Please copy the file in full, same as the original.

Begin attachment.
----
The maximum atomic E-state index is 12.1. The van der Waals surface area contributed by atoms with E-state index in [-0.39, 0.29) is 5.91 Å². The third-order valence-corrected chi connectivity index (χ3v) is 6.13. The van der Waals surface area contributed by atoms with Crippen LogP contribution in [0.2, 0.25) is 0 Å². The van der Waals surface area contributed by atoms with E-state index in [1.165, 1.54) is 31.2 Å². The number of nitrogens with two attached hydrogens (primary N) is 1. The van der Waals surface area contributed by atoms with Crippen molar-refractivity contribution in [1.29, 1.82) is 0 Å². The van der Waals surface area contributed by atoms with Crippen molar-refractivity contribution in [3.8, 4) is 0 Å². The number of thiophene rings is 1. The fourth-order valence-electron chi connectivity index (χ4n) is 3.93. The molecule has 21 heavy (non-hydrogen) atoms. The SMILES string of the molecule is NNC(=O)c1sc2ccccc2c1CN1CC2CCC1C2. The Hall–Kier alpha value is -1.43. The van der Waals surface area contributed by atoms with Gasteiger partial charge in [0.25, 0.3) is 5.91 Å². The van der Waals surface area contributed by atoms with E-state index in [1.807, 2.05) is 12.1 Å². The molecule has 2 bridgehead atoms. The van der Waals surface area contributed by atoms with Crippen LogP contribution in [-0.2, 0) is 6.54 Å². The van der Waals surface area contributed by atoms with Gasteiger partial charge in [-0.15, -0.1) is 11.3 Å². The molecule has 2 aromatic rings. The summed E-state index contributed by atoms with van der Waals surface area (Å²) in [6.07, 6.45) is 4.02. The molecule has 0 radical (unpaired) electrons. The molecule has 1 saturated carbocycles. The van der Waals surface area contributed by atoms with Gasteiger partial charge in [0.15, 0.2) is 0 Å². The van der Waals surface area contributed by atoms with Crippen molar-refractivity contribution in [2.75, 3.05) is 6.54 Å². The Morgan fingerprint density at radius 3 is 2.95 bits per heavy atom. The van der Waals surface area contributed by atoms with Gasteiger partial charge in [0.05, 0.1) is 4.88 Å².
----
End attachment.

The maximum atomic E-state index is 12.1. The van der Waals surface area contributed by atoms with E-state index in [-0.39, 0.29) is 5.91 Å². The third-order valence-corrected chi connectivity index (χ3v) is 6.13. The van der Waals surface area contributed by atoms with Crippen LogP contribution in [0.2, 0.25) is 0 Å². The van der Waals surface area contributed by atoms with E-state index in [1.165, 1.54) is 31.2 Å². The number of nitrogens with two attached hydrogens (primary N) is 1. The van der Waals surface area contributed by atoms with Crippen molar-refractivity contribution in [1.29, 1.82) is 0 Å². The van der Waals surface area contributed by atoms with Crippen molar-refractivity contribution in [3.8, 4) is 0 Å². The number of thiophene rings is 1. The fourth-order valence-electron chi connectivity index (χ4n) is 3.93. The molecule has 21 heavy (non-hydrogen) atoms. The SMILES string of the molecule is NNC(=O)c1sc2ccccc2c1CN1CC2CCC1C2. The Hall–Kier alpha value is -1.43. The van der Waals surface area contributed by atoms with Gasteiger partial charge in [0.25, 0.3) is 5.91 Å². The van der Waals surface area contributed by atoms with E-state index in [1.807, 2.05) is 12.1 Å². The molecule has 2 bridgehead atoms. The van der Waals surface area contributed by atoms with Crippen LogP contribution in [-0.2, 0) is 6.54 Å². The van der Waals surface area contributed by atoms with Gasteiger partial charge in [-0.15, -0.1) is 11.3 Å². The molecule has 2 aromatic rings. The summed E-state index contributed by atoms with van der Waals surface area (Å²) in [6.07, 6.45) is 4.02. The molecule has 0 radical (unpaired) electrons. The molecule has 1 saturated carbocycles. The van der Waals surface area contributed by atoms with Gasteiger partial charge in [0.15, 0.2) is 0 Å². The van der Waals surface area contributed by atoms with Crippen molar-refractivity contribution in [2.75, 3.05) is 6.54 Å². The Morgan fingerprint density at radius 3 is 2.95 bits per heavy atom. The van der Waals surface area contributed by atoms with Gasteiger partial charge in [0.05, 0.1) is 4.88 Å².